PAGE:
HC Deb 19 March 1985 vol 75 cc763-5
3. Mr. Meadowcroft

asked the Secretary of State for Education and Science what representations he has received as to comparability of teachers' pay with other groups.

Sir Keith Joseph

Comparability with the pay of other groups is a recurring theme in representations to me by teachers about their pay. The prime factors in settling pay are the employers' capacity to pay and their need to recruit and retain teachers of appropriate quality.

Mr. Meadowcroft

Is the Secretary of State aware that the report of the Burnham committee's pay data working group shows that, over 10 years, the pay of teachers compares unfavourably with that of many other groups in the public sector? Surely comparability is important, because it gives some idea of the Government's perception of the importance of the teaching profession.

Sir Keith Joseph

I disagree with the hon. Gentleman. Chasing past relativities means a return to a self-defeating inflationary spiral, which would price even more people into unemployment.

Mr. Madel

As the unions involved in the current dispute are due at ACAS tomorrow, should not classroom disruption end at once to give ACAS a reasonable chance of solving the dispute?

Sir Keith Joseph

I cannot believe that classroom disruption is in the interests of teachers themselves, let alone of children. I hope that they will give up disruption.

Mr. Flannery

Is it not a fact that teachers' pay—[HON. MEMBERS: "No."] Perhaps hon. Members will listen.

Is it not a fact that teachers' pay has fallen a long way behind the pay of other people? Is it not disgraceful that a teacher, who has taken A-levels and undertaken four years of training, should earn less when he or she begins to teach than an ill-qualified young policeman with only three months training? Has that not driven teachers to industrial action which, without the type of provocation in which the Secretary of State has engaged, would never have needed to be taken?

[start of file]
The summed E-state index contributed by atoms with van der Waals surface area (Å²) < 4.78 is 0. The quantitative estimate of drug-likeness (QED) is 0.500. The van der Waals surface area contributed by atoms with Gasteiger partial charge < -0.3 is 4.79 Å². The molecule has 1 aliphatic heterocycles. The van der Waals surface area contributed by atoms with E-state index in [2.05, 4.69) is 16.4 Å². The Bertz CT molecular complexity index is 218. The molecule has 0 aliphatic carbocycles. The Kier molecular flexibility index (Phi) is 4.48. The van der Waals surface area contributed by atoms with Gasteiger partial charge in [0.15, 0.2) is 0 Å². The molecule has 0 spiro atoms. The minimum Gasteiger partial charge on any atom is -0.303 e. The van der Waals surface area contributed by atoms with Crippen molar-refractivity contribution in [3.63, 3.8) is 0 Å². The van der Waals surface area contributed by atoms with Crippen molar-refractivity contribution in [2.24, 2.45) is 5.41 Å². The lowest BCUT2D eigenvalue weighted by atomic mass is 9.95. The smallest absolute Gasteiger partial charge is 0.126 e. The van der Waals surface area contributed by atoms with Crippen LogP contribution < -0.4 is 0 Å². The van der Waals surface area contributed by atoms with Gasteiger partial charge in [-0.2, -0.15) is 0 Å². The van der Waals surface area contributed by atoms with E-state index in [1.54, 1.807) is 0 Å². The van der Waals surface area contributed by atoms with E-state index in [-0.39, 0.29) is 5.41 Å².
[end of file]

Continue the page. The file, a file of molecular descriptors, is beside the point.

Sir Keith Joseph

I do not for a moment denigrate the hard work, the difficult job and the devotion to duty of most of the teachers, but they should bear in mind that they have one of the most secure jobs in the country, that they are important and that they have been offered, and have refused, a 4 per cent. pay increase and all arbitration measures. They have refused even to discuss proposals for appraisal. I cannot believe that that is in their interests.

Mr. Key

Does my right hon. Friend agree that the National Union of Teachers is seeking to prove that might is right because it is the biggest teaching union, that it has divided the teaching unions, and that the other teaching unions disagree with it fundamentally and are prepared to conciliate, arbitrate and negotiate to solve the problem? [Interruption.]

Sir Keith Joseph

It is no good Opposition Members jeering at my hon. Friend. The teaching unions seem to be split.

Mr. Boyes

Is it not a fact that local government officers have had a much greater pay rise than teachers during the 10 years between 1974 and 1984? I welcome the rise in pay for officers in local authorities, but is it not a fact that those delivering the service and teaching in the classrooms should have had at least as big a rise as administrators in the service? Is that not a reason why teaching morale is as low as it has ever been? Is it not also a fact that teachers' resources have been continuously cut and that our most precious asset, children's education, is suffering as a consequence?

Sir Keith Joseph

I do not think that that justifies the return to a particular year, which the teachers' union leaders advocate, as every other group would seek the same argument of comparability, which would start another inflationary spiral, with even more unemployment.

Mr. Colvin

Will my right hon. Friend acknowledge that there are not enough policemen, yet there are too many teachers?

Sir Keith Joseph

My hon. Friend is surely right that the pay rise for the police was necessary to staunch an extremely sharp outflow of policemen at the time. I do not accept that there are inherently too many teachers, although the House knows that, because of the fall in the number of school children, a small decrease is being brought about in the teaching force.

Mr. Radice

Will the Secretary of State tell the House and parents what he is doing to help solve the dispute?

Sir Keith Joseph

The function of the holder of my office is to play a certain part in the negotiations, which are primarily between the employers and the teachers.

Mr. Tracey

Can my right hon. Friend say how many representations in favour of the teachers' pay claim he has received from parents and taxpayers because, if my constituency is anything to go by, it will be few?

Sir Keith Joseph

A significant minority of the representations reaching us from parents are in favour of the teachers; but I suspect that the purpose of the teachers in disrupting children's education is not calculated to win the esteem of most parents.